Centaurus is the ninth largest constellation, and takes up an area of 1,060 square degrees of the southern hemisphere night sky, although it can be seen by any observer located between latitudes +25° and -90°. Centaurus is home to two of the top ten most luminous stars in the sky, namely Alpha Centauri, and Beta Centauri, in addition to one of the most active galaxies known called Centaurus A.
In addition, Centaurus contains Omega Centauri, one of the Milky Way’s largest attendant globular clusters. This cluster, that is estimated to have about 1 million solar masses, is a perennial favourite among southern observers, and once seen through a telescope, it is never forgotten. Although Centaurus contains no Messier objects, it does have eleven stars with confirmed planets, and several notable deep sky objects, such as the Southerner, a famous blue planetary nebula, and the equally famous Boomerang Nebula.
Hercules Family of Constellations
Centaurus belongs to the large Hercules family of constellations, which includes the constellations Aquila, Ara, Centaurus, Corona Australis, Corvus, Crux, Crater, Cygnus, Hercules, Hydra, Lupus, Lyra, Ophiuchus, Scutum, Serpens, Sextans, Sagitta, Triangulum Australe, and Vulpecula.
The origins of the constellation can be traced back all the way to ancient Babylon, when it was known as “the Bison Man” and associated with Shamash, the sun-god. In ancient Greece and Rome, the constellation was linked to a race of half-human, half-horse creatures known as centaurs. Some believe the constellation could depict the noble centaur called Chiron, a wise, high-born creature that mentored many famous heroes in the study of music, medicine, and hunting, including Jason, Theseus, and Heracles. Unfortunately, Heracles accidentally shot the centaur with a poisoned arrow but since he was immortal, Chiron could not die from the deadly poison. Instead, he suffered terrible agony until Cronus turned his son into a mere moral, thus allowing him to die before placing him in the sky.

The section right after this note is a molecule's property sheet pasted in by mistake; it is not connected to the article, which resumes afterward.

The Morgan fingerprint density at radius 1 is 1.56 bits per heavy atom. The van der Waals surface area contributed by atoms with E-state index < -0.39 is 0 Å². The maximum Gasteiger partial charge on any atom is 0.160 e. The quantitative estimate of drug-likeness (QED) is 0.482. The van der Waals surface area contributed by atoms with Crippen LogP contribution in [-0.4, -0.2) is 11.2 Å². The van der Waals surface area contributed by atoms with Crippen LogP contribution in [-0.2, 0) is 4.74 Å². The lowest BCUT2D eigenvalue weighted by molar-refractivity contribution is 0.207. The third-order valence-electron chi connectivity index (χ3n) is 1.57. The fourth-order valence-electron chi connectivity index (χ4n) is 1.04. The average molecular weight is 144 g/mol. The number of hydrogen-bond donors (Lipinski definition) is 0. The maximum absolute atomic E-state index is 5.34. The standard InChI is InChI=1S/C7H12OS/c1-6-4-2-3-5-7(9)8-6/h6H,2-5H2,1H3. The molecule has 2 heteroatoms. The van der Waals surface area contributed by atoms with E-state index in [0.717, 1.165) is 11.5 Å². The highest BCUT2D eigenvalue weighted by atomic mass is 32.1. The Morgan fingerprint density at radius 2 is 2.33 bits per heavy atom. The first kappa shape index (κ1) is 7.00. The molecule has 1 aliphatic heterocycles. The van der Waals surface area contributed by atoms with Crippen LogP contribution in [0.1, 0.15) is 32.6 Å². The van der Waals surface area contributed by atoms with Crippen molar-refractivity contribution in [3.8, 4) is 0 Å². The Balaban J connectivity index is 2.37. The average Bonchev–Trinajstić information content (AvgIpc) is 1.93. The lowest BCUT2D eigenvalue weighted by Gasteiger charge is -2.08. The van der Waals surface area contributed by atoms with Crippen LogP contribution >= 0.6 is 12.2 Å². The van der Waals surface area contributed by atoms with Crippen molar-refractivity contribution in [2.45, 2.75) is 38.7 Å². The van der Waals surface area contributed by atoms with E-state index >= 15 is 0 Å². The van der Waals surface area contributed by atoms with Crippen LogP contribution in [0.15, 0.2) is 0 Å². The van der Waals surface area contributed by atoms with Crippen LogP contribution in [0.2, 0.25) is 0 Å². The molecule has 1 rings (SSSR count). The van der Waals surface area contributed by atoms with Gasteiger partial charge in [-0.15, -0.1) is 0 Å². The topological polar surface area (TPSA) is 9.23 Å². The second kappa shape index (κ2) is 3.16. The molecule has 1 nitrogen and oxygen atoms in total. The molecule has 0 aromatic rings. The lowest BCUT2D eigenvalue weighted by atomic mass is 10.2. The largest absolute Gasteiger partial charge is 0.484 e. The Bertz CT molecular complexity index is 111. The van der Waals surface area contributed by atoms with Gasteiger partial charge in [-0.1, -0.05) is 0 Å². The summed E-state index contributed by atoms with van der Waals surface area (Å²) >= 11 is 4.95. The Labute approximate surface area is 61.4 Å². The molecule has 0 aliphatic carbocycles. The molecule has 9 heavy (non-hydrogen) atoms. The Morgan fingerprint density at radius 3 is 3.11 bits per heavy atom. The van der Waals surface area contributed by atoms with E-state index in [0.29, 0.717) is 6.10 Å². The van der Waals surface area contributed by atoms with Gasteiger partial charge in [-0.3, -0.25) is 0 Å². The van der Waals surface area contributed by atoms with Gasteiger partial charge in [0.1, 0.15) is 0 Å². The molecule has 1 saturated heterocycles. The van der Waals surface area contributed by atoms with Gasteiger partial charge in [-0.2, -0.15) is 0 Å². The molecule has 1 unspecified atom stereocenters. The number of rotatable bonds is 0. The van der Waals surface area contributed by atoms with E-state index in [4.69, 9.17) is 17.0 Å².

– Rigil Kentaurus (Alpha Centauri) is our closest stellar neighbour, and is a triple star system, with the most luminous component Alpha Centauri A, being a G2V-class mainsequence star that’s about 10% more massive than the Sun. Alpha Centauri B on the other hand, is a K1V-class main sequence star, and slightly smaller than the Sun. Although
it is exceptionally bright with an apparent magnitude of 1.33, it ranks at number 21 in the sky in terms of brightness, making it marginally more luminous than the star Regulus in the constellation Leo. Alpha Centauri and Beta Centauri are believed to be roughly the same age at about 4.85 billion years, making them around 450 million years older than the Sun.
– Proxima Centauri (Alpha Centauri C) is the third star in the Alpha Centauri system, and is a red dwarf located 2.2 degrees away from the Alpha Centauri AB pairing, and thought to be gravitationally bound to the bigger stars. Proxima Centauri is either a M5Ve or M5Vie-class star, meaning that it could be either a small main sequence star, or perhaps a sub-dwarf. Nevertheless, it only about 12% as massive as the Sun, and it is expected to spend at least four trillion years on the main sequence.